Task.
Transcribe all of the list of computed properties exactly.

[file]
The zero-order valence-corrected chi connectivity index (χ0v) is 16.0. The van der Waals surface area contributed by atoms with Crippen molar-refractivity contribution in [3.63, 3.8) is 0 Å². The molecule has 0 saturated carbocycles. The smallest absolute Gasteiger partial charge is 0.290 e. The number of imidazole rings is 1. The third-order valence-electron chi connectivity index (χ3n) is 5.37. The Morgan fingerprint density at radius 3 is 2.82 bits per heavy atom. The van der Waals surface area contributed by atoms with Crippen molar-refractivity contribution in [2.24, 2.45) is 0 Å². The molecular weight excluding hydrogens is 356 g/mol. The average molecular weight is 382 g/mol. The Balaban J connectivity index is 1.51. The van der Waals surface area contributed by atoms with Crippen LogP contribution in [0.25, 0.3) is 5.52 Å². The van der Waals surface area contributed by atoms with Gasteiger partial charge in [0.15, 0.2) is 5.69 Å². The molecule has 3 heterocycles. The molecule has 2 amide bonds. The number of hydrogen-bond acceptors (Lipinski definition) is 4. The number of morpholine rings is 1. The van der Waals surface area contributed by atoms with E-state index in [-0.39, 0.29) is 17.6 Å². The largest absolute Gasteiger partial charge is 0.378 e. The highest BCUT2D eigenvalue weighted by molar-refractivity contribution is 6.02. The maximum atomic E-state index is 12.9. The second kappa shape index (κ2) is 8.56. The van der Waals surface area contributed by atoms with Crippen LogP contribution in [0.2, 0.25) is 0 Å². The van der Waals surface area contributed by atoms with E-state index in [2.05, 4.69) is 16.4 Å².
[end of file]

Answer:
The zero-order valence-corrected chi connectivity index (χ0v) is 16.0. The van der Waals surface area contributed by atoms with Crippen molar-refractivity contribution in [3.63, 3.8) is 0 Å². The molecule has 0 saturated carbocycles. The smallest absolute Gasteiger partial charge is 0.290 e. The number of imidazole rings is 1. The third-order valence-electron chi connectivity index (χ3n) is 5.37. The Morgan fingerprint density at radius 3 is 2.82 bits per heavy atom. The van der Waals surface area contributed by atoms with Crippen molar-refractivity contribution in [2.24, 2.45) is 0 Å². The molecular weight excluding hydrogens is 356 g/mol. The average molecular weight is 382 g/mol. The Balaban J connectivity index is 1.51. The van der Waals surface area contributed by atoms with Crippen LogP contribution in [0.25, 0.3) is 5.52 Å². The van der Waals surface area contributed by atoms with Gasteiger partial charge in [0.15, 0.2) is 5.69 Å². The molecule has 3 heterocycles. The molecule has 2 amide bonds. The number of hydrogen-bond acceptors (Lipinski definition) is 4. The number of morpholine rings is 1. The van der Waals surface area contributed by atoms with E-state index in [-0.39, 0.29) is 17.6 Å². The largest absolute Gasteiger partial charge is 0.378 e. The highest BCUT2D eigenvalue weighted by molar-refractivity contribution is 6.02. The maximum atomic E-state index is 12.9. The second kappa shape index (κ2) is 8.56. The van der Waals surface area contributed by atoms with Crippen LogP contribution in [0.2, 0.25) is 0 Å². The van der Waals surface area contributed by atoms with E-state index in [2.05, 4.69) is 16.4 Å².